The Best Way to Play the Looming Superbug Threat

Jim O’Neill, the former chief economist at Goldman Sachs, is best known for coining the BRIC acronym, which stands for the emerging market countries Brazil, Russia, India and China.
But today he is trying to focus the world’s attention on a completely different subject. O’Neill is very concerned about the rising threat that so-called “superbugs” pose. Superbugs are antibiotic-resistant microbes.
O’Neill believes the effects of drug-resistant bacteria on our future world will be very real. His thoughts were revealed in a report issued by a U.K. government-appointed team, which he headed.
He foresees that global gross domestic product growth will be cut by 2% to 3.5% by 2050. That could literally translate to up to $100 trillion – not to mention the cost in possibly millions of human lives if the superbug threat isn’t addressed.
O’Neill is backed up in his concern by the World Health Organization (WHO). It said in a report last April that antibiotic resistance from superbugs is a threat “so serious that it threatens the achievements of modern medicine.” It added that without action, “The world is headed for a post-antibiotic era, in which common infections and minor injuries, which have been treatable for decades, can once again kill.”

More Investments Needed

By action, the WHO means research and development by the pharmaceutical companies on new antibiotics. O’Neill says that as much as $37 billion is needed to incentivize the industry to develop new and innovative drugs to combat the superbug threat.
This money, O’Neill believes, should come in the form of upfront payments from governments. However, the payments would only be made after the antibiotic has been proven effective. That still leaves the pharma companies to foot the initial research costs.
O’Neill is proposing this course of action because there is little market incentive for the companies to do such R&D. Any new drugs developed will only be used after all current treatment options are exhausted.
In other words, the market is too small to interest Big Pharma companies. With such a small market, it may take over a decade of sales for the companies to just cover their development costs. That is the reason why pharmaceutical companies largely moved out of the sector over the past two decades and into more profitable segments, such as cancer treatments.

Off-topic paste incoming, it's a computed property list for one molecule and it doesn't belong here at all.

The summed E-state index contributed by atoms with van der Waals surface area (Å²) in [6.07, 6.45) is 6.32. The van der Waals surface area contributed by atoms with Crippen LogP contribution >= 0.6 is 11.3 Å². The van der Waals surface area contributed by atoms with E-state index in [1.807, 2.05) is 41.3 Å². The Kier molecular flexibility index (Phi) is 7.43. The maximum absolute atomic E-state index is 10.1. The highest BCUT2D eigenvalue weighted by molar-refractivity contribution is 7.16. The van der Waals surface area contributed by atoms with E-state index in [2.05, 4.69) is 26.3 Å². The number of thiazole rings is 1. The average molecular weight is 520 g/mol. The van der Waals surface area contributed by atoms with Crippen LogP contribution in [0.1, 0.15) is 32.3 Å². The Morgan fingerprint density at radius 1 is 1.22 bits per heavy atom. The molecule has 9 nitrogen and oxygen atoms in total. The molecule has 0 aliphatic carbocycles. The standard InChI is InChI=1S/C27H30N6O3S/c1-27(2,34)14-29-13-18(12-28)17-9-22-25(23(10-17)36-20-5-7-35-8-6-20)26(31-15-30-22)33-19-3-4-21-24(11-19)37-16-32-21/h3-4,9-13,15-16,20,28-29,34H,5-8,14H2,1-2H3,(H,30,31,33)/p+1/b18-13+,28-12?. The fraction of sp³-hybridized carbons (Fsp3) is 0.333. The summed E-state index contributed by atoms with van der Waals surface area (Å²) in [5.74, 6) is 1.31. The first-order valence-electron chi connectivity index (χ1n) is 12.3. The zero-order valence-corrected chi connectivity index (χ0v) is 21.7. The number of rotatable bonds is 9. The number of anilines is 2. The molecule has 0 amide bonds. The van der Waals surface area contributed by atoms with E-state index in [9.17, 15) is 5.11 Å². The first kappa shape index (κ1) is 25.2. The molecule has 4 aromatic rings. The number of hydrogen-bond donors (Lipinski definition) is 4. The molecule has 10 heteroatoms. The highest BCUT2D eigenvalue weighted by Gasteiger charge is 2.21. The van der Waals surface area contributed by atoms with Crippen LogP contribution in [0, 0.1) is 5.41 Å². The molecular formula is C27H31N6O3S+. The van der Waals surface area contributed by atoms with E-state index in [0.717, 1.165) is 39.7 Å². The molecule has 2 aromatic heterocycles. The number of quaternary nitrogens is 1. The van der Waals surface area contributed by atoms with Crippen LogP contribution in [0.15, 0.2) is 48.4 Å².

The once-acknowledged leader in antibiotic research, Pfizer (NYSE: PFE), shut its research operation in 2011. So did Johnson & Johnson (NYSE: JNJ). Eli Lilly (NYSE: LLY) left the field in 2002, as did Sanofi SA (NYSE: SNY) in 2004. Others left in the 1990s.

Pharma Companies to Become Involved

Something has to be done. O’Neill proposes that the industry pool together a $2 billion fund over five years to spur more early stage research on antibiotics.
Two major pharmaceutical companies – GlaxoSmithKline PLC (NYSE: GSK) and Roche Holding AG (OTC: RHHBY) – said they are willing to work within O’Neill’s proposals. Roche just restarted antibiotic research in 2014.
The two companies agree that the antibiotic development process needs to be overhauled. GSK’s president of pharmaceutical R&D, Patrick Vallance, said in a statement, “We are very encouraged by (O’Neill’s) ideas … to modernize the economic model to encourage investment in research and ensure reasonable returns.”
But neither company has committed funds to the proposal yet.

A Biotech Path

The major drug companies may not be the best path to finding the next generation of antibiotics. The answer may lie in the red-hot biotech sector.
Two names that come to mind with antibiotics in Phase 3 clinical trials include Tetraphase Pharmaceuticals (NASDAQ: TTPH) and Cempra (NASDAQ: CEMP).
Analysts in the industry believe the current trials have an 80%-90% chance of success.
The bottom line is that it may be easier for the big pharmaceutical companies to just buy these types of companies, rather than develop new antibiotics on their own.

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